It strikes me that the two major writings of Miyamoto Musashi, one of the most famous swordsmen across the spans of the world, are rather short. His first work, The Book of Five Rings, which encapsulates Musashi’s ideas on swordsmanship, is less than 90 pages long. His second work, Dokkōdō, translated as “The Way of Walking Alone”, which expresses his view of life, is 21 sentences long. 21. Sentences.
Musashi wrote Dokkōdō at a time when Death was sitting by his side. Although he was undefeated in over 60 duels, many of which were duels to the death, this time Death was sitting there for good. So Musashi composed his precepts of life, passed them onto his closest student and died one week later.
It is one of these precepts that caught my attention as I was reading an excelent novelisation of Musashi’s life, Eiji Yoshikawa’s novel Musashi. I highly recommend it by the way, I’m reading it for the second time myself. In one part of the story where Musashi is still a young wandering student of The Way of The Sword, he pauses and reflects on his deeds. He notes to himself: “Never regret anything you have done.” Mulling it over, he realises this does not differentiate between good deeds and bad deeds. It invites oneself to be ambivalent towards one’s own conduct. So he rewrites it a couple of times and arrives at: “Don’t do anything you may come to regret.” I recalled that this is one of his precepts from Dokkōdō, so I searched it up.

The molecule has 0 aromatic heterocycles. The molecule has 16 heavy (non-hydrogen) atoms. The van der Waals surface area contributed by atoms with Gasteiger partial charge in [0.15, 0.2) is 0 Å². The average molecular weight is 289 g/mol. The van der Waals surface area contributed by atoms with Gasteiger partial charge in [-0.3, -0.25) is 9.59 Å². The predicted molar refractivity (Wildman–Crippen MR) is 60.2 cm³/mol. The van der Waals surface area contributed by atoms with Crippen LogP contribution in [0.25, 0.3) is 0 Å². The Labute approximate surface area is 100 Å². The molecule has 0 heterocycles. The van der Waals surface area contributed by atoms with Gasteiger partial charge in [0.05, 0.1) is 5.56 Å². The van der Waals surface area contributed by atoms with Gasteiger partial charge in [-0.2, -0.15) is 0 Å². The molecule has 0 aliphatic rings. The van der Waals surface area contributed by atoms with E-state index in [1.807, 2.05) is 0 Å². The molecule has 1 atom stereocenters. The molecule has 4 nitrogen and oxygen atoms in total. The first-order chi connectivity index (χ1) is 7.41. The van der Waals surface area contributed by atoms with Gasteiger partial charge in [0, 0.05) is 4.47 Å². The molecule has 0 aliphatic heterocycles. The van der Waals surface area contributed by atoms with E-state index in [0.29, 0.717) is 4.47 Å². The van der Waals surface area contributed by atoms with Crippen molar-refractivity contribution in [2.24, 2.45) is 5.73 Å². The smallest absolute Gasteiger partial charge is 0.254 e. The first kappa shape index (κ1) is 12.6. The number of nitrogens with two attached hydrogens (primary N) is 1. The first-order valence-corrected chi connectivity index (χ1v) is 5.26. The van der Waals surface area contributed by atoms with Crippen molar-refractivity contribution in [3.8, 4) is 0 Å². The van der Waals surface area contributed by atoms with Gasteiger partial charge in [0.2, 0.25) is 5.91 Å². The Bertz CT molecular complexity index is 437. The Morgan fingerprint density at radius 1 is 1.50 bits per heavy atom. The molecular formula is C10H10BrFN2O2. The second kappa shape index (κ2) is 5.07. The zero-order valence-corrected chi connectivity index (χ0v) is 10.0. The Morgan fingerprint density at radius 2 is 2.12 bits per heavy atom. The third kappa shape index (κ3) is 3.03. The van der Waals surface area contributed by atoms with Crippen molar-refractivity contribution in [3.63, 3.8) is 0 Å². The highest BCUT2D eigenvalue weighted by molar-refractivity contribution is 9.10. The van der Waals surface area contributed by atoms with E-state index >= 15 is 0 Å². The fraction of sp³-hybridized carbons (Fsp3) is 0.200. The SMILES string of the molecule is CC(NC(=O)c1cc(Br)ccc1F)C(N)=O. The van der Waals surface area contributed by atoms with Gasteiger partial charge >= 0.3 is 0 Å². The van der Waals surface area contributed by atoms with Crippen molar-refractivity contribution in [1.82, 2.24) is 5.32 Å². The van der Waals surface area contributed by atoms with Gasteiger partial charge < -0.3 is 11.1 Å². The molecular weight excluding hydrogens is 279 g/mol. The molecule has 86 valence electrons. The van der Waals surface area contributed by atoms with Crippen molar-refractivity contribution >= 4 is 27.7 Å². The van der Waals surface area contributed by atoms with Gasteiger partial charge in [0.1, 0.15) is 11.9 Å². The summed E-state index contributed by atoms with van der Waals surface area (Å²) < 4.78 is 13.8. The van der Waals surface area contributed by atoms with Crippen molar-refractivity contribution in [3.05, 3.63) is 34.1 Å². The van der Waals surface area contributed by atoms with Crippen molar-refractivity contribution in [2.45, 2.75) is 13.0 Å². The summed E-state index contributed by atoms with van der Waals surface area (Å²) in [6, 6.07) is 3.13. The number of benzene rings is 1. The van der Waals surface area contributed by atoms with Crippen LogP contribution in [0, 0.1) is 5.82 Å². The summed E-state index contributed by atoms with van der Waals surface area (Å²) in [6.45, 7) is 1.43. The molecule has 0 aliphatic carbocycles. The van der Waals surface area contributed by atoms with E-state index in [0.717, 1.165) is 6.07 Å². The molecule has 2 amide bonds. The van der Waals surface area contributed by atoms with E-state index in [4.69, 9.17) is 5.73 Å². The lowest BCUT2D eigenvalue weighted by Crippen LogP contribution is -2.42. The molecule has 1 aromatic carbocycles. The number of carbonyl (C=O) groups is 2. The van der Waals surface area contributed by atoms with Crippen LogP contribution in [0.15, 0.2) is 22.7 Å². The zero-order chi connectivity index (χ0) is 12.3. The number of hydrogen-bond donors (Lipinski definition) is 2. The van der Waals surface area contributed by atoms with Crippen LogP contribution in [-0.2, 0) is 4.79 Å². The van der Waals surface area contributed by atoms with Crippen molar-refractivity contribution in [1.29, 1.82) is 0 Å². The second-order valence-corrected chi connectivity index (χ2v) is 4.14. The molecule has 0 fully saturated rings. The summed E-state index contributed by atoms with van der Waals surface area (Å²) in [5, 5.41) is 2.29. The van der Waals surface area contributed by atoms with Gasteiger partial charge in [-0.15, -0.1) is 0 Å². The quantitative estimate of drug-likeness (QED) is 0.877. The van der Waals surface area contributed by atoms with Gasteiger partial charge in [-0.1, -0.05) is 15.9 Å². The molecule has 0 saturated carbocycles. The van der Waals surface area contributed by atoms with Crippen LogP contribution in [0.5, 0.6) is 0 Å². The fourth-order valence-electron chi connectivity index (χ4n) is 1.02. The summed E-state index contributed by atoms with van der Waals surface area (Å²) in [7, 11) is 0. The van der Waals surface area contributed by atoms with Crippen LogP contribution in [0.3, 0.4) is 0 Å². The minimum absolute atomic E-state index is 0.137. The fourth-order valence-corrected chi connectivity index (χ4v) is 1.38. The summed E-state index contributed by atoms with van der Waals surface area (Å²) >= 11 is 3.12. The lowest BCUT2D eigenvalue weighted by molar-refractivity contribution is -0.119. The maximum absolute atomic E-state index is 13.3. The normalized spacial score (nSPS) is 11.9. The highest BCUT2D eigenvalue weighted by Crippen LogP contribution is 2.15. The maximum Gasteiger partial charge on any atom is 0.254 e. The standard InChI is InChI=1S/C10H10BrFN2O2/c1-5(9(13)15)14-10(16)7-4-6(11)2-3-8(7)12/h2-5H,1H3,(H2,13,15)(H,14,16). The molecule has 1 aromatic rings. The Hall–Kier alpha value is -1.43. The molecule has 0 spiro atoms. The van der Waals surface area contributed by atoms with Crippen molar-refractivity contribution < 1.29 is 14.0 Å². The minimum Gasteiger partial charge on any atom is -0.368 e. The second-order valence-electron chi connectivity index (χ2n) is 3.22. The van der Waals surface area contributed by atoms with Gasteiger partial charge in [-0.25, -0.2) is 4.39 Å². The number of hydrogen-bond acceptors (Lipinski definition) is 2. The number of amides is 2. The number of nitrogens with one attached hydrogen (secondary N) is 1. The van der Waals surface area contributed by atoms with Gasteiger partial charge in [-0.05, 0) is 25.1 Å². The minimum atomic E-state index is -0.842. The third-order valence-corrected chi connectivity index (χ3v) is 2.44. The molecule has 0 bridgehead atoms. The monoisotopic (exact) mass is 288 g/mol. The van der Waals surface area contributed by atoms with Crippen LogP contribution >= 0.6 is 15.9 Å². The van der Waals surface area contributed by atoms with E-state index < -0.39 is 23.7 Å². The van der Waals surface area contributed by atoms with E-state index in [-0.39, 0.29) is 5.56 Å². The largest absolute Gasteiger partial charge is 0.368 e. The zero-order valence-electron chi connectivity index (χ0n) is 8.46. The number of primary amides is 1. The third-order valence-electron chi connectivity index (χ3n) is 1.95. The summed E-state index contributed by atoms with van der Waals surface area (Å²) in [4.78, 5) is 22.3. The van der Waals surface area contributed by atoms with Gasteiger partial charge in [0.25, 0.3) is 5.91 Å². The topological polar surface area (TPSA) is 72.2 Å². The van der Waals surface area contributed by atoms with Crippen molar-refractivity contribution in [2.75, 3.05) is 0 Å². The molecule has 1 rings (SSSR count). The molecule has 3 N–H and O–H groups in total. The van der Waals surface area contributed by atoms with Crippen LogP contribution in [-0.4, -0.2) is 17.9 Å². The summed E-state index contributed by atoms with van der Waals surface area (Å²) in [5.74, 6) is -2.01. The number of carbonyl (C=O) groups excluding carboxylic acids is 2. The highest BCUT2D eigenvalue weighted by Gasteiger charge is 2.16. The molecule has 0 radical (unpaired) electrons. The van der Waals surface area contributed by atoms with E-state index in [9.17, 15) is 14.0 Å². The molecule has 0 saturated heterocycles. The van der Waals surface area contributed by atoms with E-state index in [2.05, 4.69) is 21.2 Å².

As his sixth precept, Musashi writes: 我事において後悔をせず (Wagakoto ni oite kōkai wo sezu), which is translated as: Do not regret what you have done. It is the ambivalent wording. I was intrigued about the translation, because at one point during a battle Musashi had beheaded a 12 year old boy, albeit an heir to the hostile Yoshioka School of Swordsmanship, with which had been fighting. So I wondered, would he brush it off as “do not regret what you have done”, period?
I’ve contacted my friend who told me it really does point towards the past (contrary to the novel’s interpretation) about not regretting what one has done, but there might be a meaning which says even if you have done things you might be regretting, do not regret them; rather, find in them a seed of learning and use them as your teachers in the future days.
While this does not absolve Musashi of beheading a 12 year old boy, it sheds a bit more light on how he might have reflected on it.* It also sheds some light on the English translation of the sixth precept and shows how some things are difficult, nay impossible, to translate. And that is their beauty.
I wonder how the other precepts are?
*And while we reflect on Musashi, let us remember that we cannot apply today’s moral and ethical standards to the times long gone. We can compare, but we can’t judge. To judge, let us follow the ethical and moral codes of 17th century Japan.